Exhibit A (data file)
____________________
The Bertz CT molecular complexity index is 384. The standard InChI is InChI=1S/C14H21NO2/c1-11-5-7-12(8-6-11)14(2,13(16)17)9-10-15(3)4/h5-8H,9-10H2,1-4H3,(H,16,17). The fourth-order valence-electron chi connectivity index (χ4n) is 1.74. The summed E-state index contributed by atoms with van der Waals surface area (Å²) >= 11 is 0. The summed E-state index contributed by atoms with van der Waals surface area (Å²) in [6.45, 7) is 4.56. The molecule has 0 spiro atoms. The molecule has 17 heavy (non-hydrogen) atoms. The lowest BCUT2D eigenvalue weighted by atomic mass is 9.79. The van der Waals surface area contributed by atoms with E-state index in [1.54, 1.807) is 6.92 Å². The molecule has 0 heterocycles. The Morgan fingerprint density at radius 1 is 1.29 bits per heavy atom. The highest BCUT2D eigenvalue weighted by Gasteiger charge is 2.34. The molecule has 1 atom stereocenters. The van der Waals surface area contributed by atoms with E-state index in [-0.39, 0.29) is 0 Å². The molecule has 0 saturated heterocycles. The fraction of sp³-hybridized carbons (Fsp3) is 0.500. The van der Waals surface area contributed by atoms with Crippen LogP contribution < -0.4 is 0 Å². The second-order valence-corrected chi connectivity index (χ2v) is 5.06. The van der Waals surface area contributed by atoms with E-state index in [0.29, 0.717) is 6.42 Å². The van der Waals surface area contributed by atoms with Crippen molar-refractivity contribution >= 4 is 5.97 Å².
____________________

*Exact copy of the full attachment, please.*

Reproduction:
The Bertz CT molecular complexity index is 384. The standard InChI is InChI=1S/C14H21NO2/c1-11-5-7-12(8-6-11)14(2,13(16)17)9-10-15(3)4/h5-8H,9-10H2,1-4H3,(H,16,17). The fourth-order valence-electron chi connectivity index (χ4n) is 1.74. The summed E-state index contributed by atoms with van der Waals surface area (Å²) >= 11 is 0. The summed E-state index contributed by atoms with van der Waals surface area (Å²) in [6.45, 7) is 4.56. The molecule has 0 spiro atoms. The molecule has 17 heavy (non-hydrogen) atoms. The lowest BCUT2D eigenvalue weighted by atomic mass is 9.79. The van der Waals surface area contributed by atoms with E-state index in [1.54, 1.807) is 6.92 Å². The molecule has 0 heterocycles. The Morgan fingerprint density at radius 1 is 1.29 bits per heavy atom. The highest BCUT2D eigenvalue weighted by Gasteiger charge is 2.34. The molecule has 1 atom stereocenters. The van der Waals surface area contributed by atoms with E-state index in [-0.39, 0.29) is 0 Å². The molecule has 0 saturated heterocycles. The fraction of sp³-hybridized carbons (Fsp3) is 0.500. The van der Waals surface area contributed by atoms with Crippen LogP contribution < -0.4 is 0 Å². The second-order valence-corrected chi connectivity index (χ2v) is 5.06. The van der Waals surface area contributed by atoms with E-state index in [0.29, 0.717) is 6.42 Å². The van der Waals surface area contributed by atoms with Crippen molar-refractivity contribution >= 4 is 5.97 Å².